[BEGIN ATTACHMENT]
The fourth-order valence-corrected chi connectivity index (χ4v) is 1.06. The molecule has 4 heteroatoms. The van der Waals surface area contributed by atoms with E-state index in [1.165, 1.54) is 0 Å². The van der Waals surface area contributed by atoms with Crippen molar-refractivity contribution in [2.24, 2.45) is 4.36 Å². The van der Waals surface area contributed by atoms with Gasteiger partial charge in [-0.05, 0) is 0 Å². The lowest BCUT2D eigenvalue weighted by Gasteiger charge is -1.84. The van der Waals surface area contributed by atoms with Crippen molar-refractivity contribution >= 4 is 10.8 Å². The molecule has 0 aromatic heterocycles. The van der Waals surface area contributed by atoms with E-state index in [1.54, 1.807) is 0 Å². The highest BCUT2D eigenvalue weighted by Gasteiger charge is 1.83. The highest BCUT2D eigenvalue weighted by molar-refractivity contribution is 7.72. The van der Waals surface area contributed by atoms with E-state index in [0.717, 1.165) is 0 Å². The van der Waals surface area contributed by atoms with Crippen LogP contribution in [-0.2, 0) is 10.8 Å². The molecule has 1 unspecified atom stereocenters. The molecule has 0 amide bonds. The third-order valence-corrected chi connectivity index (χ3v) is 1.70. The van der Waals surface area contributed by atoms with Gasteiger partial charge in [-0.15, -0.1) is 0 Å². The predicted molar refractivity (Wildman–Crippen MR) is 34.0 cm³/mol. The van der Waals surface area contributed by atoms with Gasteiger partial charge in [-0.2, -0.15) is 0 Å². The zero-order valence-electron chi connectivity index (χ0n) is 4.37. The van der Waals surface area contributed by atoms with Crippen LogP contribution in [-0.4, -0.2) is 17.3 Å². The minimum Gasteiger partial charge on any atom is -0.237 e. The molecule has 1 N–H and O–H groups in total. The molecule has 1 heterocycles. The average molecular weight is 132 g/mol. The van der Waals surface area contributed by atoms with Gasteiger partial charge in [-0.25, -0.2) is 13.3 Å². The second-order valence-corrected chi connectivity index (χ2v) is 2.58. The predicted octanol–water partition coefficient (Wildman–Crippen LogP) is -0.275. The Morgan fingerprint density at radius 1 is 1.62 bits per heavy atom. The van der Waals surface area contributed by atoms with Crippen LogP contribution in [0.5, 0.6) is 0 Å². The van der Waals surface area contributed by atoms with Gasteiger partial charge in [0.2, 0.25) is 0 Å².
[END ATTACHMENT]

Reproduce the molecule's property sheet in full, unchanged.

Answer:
The fourth-order valence-corrected chi connectivity index (χ4v) is 1.06. The molecule has 4 heteroatoms. The van der Waals surface area contributed by atoms with E-state index in [1.165, 1.54) is 0 Å². The van der Waals surface area contributed by atoms with Crippen molar-refractivity contribution in [2.24, 2.45) is 4.36 Å². The van der Waals surface area contributed by atoms with Gasteiger partial charge in [-0.05, 0) is 0 Å². The lowest BCUT2D eigenvalue weighted by Gasteiger charge is -1.84. The van der Waals surface area contributed by atoms with Crippen molar-refractivity contribution >= 4 is 10.8 Å². The molecule has 0 aromatic heterocycles. The van der Waals surface area contributed by atoms with E-state index in [1.54, 1.807) is 0 Å². The highest BCUT2D eigenvalue weighted by Gasteiger charge is 1.83. The highest BCUT2D eigenvalue weighted by molar-refractivity contribution is 7.72. The van der Waals surface area contributed by atoms with E-state index in [0.717, 1.165) is 0 Å². The van der Waals surface area contributed by atoms with Crippen LogP contribution in [-0.2, 0) is 10.8 Å². The molecule has 1 unspecified atom stereocenters. The molecule has 0 amide bonds. The third-order valence-corrected chi connectivity index (χ3v) is 1.70. The van der Waals surface area contributed by atoms with Gasteiger partial charge in [-0.15, -0.1) is 0 Å². The predicted molar refractivity (Wildman–Crippen MR) is 34.0 cm³/mol. The van der Waals surface area contributed by atoms with Gasteiger partial charge in [-0.2, -0.15) is 0 Å². The zero-order valence-electron chi connectivity index (χ0n) is 4.37. The van der Waals surface area contributed by atoms with Crippen LogP contribution in [-0.4, -0.2) is 17.3 Å². The minimum Gasteiger partial charge on any atom is -0.237 e. The molecule has 1 N–H and O–H groups in total. The molecule has 1 heterocycles. The average molecular weight is 132 g/mol. The van der Waals surface area contributed by atoms with Gasteiger partial charge in [-0.25, -0.2) is 13.3 Å². The second-order valence-corrected chi connectivity index (χ2v) is 2.58. The predicted octanol–water partition coefficient (Wildman–Crippen LogP) is -0.275. The Morgan fingerprint density at radius 1 is 1.62 bits per heavy atom. The van der Waals surface area contributed by atoms with Crippen LogP contribution in [0.5, 0.6) is 0 Å². The van der Waals surface area contributed by atoms with Gasteiger partial charge in [0.2, 0.25) is 0 Å².